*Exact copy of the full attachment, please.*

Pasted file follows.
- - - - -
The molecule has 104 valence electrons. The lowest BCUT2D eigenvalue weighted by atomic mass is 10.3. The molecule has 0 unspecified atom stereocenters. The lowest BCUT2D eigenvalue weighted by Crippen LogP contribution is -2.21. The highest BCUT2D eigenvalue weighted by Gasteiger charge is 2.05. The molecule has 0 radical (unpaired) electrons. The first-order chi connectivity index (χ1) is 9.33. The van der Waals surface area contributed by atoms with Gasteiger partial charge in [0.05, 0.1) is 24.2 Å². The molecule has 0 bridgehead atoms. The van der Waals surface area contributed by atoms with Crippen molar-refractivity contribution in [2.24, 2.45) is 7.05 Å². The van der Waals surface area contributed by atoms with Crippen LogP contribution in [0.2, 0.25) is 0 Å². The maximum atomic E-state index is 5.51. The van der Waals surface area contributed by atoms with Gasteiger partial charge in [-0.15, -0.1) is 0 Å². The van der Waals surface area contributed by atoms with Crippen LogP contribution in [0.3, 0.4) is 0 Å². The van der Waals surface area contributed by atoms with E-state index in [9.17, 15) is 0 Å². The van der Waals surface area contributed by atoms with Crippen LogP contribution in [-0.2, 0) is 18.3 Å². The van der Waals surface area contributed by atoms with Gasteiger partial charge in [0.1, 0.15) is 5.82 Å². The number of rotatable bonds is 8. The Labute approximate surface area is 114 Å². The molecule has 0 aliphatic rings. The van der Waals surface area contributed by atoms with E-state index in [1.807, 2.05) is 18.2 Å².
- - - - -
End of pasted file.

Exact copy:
The molecule has 104 valence electrons. The lowest BCUT2D eigenvalue weighted by atomic mass is 10.3. The molecule has 0 unspecified atom stereocenters. The lowest BCUT2D eigenvalue weighted by Crippen LogP contribution is -2.21. The highest BCUT2D eigenvalue weighted by Gasteiger charge is 2.05. The molecule has 0 radical (unpaired) electrons. The first-order chi connectivity index (χ1) is 9.33. The van der Waals surface area contributed by atoms with Gasteiger partial charge in [0.05, 0.1) is 24.2 Å². The molecule has 0 bridgehead atoms. The van der Waals surface area contributed by atoms with Crippen molar-refractivity contribution in [2.24, 2.45) is 7.05 Å². The van der Waals surface area contributed by atoms with Crippen LogP contribution in [0.2, 0.25) is 0 Å². The maximum atomic E-state index is 5.51. The van der Waals surface area contributed by atoms with Gasteiger partial charge in [-0.15, -0.1) is 0 Å². The van der Waals surface area contributed by atoms with Crippen LogP contribution in [0.3, 0.4) is 0 Å². The van der Waals surface area contributed by atoms with E-state index in [9.17, 15) is 0 Å². The van der Waals surface area contributed by atoms with Crippen LogP contribution in [-0.2, 0) is 18.3 Å². The van der Waals surface area contributed by atoms with Gasteiger partial charge in [0.1, 0.15) is 5.82 Å². The number of rotatable bonds is 8. The Labute approximate surface area is 114 Å². The molecule has 0 aliphatic rings. The van der Waals surface area contributed by atoms with E-state index in [1.807, 2.05) is 18.2 Å².